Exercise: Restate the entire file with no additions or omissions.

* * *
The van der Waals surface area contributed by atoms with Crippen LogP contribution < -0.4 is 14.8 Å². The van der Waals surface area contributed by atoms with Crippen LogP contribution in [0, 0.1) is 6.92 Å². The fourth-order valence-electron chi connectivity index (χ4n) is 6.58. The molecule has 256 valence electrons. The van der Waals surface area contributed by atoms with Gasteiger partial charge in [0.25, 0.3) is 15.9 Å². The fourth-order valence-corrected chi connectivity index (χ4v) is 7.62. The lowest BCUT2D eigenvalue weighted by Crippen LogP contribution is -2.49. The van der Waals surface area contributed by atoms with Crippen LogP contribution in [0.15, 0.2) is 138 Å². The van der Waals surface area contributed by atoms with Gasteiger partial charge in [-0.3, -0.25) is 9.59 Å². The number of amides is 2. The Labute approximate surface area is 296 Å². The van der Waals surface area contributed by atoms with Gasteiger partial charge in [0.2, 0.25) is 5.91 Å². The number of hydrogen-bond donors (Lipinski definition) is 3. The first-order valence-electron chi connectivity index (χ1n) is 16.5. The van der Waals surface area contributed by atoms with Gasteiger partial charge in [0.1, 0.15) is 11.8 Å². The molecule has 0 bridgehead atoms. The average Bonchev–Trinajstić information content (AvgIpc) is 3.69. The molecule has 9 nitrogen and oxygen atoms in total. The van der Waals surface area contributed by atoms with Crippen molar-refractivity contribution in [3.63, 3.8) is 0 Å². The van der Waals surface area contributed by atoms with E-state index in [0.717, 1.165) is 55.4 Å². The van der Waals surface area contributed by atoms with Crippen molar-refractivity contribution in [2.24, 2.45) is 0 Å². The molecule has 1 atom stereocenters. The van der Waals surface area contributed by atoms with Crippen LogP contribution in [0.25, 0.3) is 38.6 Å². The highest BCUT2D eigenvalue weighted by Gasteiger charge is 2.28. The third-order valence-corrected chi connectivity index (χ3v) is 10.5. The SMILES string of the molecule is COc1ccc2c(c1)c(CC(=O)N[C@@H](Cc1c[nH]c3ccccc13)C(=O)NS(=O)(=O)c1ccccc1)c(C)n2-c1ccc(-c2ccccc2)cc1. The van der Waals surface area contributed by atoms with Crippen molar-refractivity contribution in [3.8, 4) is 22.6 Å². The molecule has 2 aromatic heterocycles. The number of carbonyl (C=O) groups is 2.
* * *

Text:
The van der Waals surface area contributed by atoms with Crippen LogP contribution < -0.4 is 14.8 Å². The van der Waals surface area contributed by atoms with Crippen LogP contribution in [0, 0.1) is 6.92 Å². The fourth-order valence-electron chi connectivity index (χ4n) is 6.58. The molecule has 256 valence electrons. The van der Waals surface area contributed by atoms with Gasteiger partial charge in [0.25, 0.3) is 15.9 Å². The fourth-order valence-corrected chi connectivity index (χ4v) is 7.62. The lowest BCUT2D eigenvalue weighted by Crippen LogP contribution is -2.49. The van der Waals surface area contributed by atoms with Crippen LogP contribution in [0.15, 0.2) is 138 Å². The van der Waals surface area contributed by atoms with Gasteiger partial charge in [-0.3, -0.25) is 9.59 Å². The number of amides is 2. The Labute approximate surface area is 296 Å². The van der Waals surface area contributed by atoms with Gasteiger partial charge in [0.2, 0.25) is 5.91 Å². The number of hydrogen-bond donors (Lipinski definition) is 3. The first-order valence-electron chi connectivity index (χ1n) is 16.5. The van der Waals surface area contributed by atoms with Gasteiger partial charge in [0.1, 0.15) is 11.8 Å². The molecule has 0 bridgehead atoms. The average Bonchev–Trinajstić information content (AvgIpc) is 3.69. The molecule has 9 nitrogen and oxygen atoms in total. The van der Waals surface area contributed by atoms with Crippen molar-refractivity contribution in [3.63, 3.8) is 0 Å². The van der Waals surface area contributed by atoms with E-state index in [0.717, 1.165) is 55.4 Å². The van der Waals surface area contributed by atoms with Crippen molar-refractivity contribution in [2.24, 2.45) is 0 Å². The molecule has 1 atom stereocenters. The van der Waals surface area contributed by atoms with Crippen LogP contribution in [0.25, 0.3) is 38.6 Å². The highest BCUT2D eigenvalue weighted by Gasteiger charge is 2.28. The third-order valence-corrected chi connectivity index (χ3v) is 10.5. The SMILES string of the molecule is COc1ccc2c(c1)c(CC(=O)N[C@@H](Cc1c[nH]c3ccccc13)C(=O)NS(=O)(=O)c1ccccc1)c(C)n2-c1ccc(-c2ccccc2)cc1. The van der Waals surface area contributed by atoms with Crippen molar-refractivity contribution in [3.8, 4) is 22.6 Å². The molecule has 2 aromatic heterocycles. The number of carbonyl (C=O) groups is 2.